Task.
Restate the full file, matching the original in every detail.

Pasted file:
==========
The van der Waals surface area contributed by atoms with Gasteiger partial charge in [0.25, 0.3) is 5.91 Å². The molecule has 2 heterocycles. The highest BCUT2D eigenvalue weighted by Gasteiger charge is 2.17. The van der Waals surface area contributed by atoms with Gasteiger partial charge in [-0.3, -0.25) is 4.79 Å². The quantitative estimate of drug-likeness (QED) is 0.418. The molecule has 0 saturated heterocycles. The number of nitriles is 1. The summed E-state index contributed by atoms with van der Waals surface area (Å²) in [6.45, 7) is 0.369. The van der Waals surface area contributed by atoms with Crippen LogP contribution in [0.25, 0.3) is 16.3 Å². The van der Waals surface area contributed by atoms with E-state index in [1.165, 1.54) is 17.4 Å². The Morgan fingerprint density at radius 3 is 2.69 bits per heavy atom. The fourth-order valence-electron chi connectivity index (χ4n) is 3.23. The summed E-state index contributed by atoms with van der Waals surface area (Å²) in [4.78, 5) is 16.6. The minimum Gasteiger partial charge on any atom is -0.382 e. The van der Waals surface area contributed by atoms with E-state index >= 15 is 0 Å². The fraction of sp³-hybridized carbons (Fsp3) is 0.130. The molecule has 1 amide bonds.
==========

The van der Waals surface area contributed by atoms with Gasteiger partial charge in [0.25, 0.3) is 5.91 Å². The molecule has 2 heterocycles. The highest BCUT2D eigenvalue weighted by Gasteiger charge is 2.17. The van der Waals surface area contributed by atoms with Gasteiger partial charge in [-0.3, -0.25) is 4.79 Å². The quantitative estimate of drug-likeness (QED) is 0.418. The molecule has 0 saturated heterocycles. The number of nitriles is 1. The summed E-state index contributed by atoms with van der Waals surface area (Å²) in [6.45, 7) is 0.369. The van der Waals surface area contributed by atoms with Crippen LogP contribution in [0.25, 0.3) is 16.3 Å². The van der Waals surface area contributed by atoms with E-state index in [1.165, 1.54) is 17.4 Å². The Morgan fingerprint density at radius 3 is 2.69 bits per heavy atom. The fourth-order valence-electron chi connectivity index (χ4n) is 3.23. The summed E-state index contributed by atoms with van der Waals surface area (Å²) in [4.78, 5) is 16.6. The minimum Gasteiger partial charge on any atom is -0.382 e. The van der Waals surface area contributed by atoms with E-state index >= 15 is 0 Å². The fraction of sp³-hybridized carbons (Fsp3) is 0.130. The molecule has 1 amide bonds.